“Start with what you know to learn what you don’t know.
Start with where you’re at to get to where you want to go.”
That’s the motto we work by in Students at the Center (SAC), the school/community-based writing program a few students and I started in the late 1990’s.
I must confess, however, that I often drop the motto’s second line. Maybe my 20 years as a classroom teacher has numbed me to the idea of going anywhere. Certainly the way New Orleans figures so prominently in SAC writing for community projects has a lot to do with it. When Katrina hit, we were about to finish The Long Ride, a book of student writings about struggles for civil rights and social/racial/economic justice in New Orleans. Our students were touring a play they had written about the connections between the community organizing that propelled the Plessy vs. Ferguson case in the 1890’s and their own community organizing around education quality and rights. I wasn’t just teaching in my birthplace; New Orleans was what I was teaching.
So on Monday, August 29, when Katrina came calling, I knew where I was at and wasn’t giving much thought to where I wanted to go. I knew if we were hit really badly and the waters rose, I may be holed up in the sturdy old American Can Company (now an apartment complex where my girlfriend’s father was living) for a week or so.
Of course, that projection was way too optimistic. By the end of the storm week, after boating through toxic slime lake water, squinting to see my block from an evacuation helicopter, sleeping on a discarded cardboard box on I-10 and Causeway, and freezing toward Texas on a bus blasting its air conditioner in the middle of the night to keep the driver awake and the germs at bay, I had to start thinking about where I wanted to go.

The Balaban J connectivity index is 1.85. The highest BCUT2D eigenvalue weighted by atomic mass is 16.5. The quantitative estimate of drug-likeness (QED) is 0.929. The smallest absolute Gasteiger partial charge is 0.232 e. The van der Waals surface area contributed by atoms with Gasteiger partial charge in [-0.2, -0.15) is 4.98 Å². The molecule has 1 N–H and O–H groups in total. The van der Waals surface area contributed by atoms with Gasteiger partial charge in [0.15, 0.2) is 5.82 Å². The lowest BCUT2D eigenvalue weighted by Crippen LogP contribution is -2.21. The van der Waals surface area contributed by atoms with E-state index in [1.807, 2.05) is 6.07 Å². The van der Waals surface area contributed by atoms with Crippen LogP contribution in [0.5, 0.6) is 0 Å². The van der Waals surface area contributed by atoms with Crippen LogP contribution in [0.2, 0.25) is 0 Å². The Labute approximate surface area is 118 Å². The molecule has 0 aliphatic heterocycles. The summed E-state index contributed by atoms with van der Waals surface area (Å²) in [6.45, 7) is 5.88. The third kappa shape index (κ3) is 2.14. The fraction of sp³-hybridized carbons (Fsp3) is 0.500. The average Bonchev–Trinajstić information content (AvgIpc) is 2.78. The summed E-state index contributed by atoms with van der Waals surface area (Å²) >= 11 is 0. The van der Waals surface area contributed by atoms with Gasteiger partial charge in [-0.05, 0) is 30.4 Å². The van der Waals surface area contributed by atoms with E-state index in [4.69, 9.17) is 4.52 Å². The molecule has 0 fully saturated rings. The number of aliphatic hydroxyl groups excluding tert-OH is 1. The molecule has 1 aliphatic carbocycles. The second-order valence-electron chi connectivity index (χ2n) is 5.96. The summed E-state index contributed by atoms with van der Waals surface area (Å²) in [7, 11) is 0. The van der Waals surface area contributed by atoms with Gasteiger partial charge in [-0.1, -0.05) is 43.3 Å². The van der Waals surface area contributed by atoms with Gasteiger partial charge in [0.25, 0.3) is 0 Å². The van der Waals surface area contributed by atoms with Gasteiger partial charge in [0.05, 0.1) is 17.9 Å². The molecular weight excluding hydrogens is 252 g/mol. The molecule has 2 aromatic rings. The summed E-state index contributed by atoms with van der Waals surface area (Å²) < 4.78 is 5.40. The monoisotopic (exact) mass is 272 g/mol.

Now it’s four weeks after Katrina. I’m living, temporarily, with friends in Clemson, South Carolina. This week, ten SAC students and recent graduates will gather here, hosted by the university, to do some writing, some healing, some video-making, and some sharing and
reconnecting. For me it’ll be some early steps in getting back to New Orleans, the place I want to go but can’t really get to right now.
In the next weeks and months, I hope this blog will help in finding my way back to New Orleans. I hope to hear from other teachers who have had to learn what it means to live as part of a diaspora, and to learn to teach from that place. Along the way, I’ll share some of my students’ writings, making it public and talking about it, exploring the shadows of what we used to do in class each day. We’ll think about writing as healing and community building. We’ll look into when and why these goals should be central rather than peripheral to the classroom. And we’ll think long and hard about what my colleague, SAC co-director Kalamu ya Salaam, wrote last week about New Orleans now being more the people who carry our city’s spirit, not the place itself.
We’ll explore in this post-Katrina world, with my hometown now a ghost town, what it means to start with what you know… to start with where you’re at. . .
The opinions expressed in After the Storm are strictly those of the author(s) and do not reflect the opinions or endorsement of Editorial Projects in Education, or any of its publications.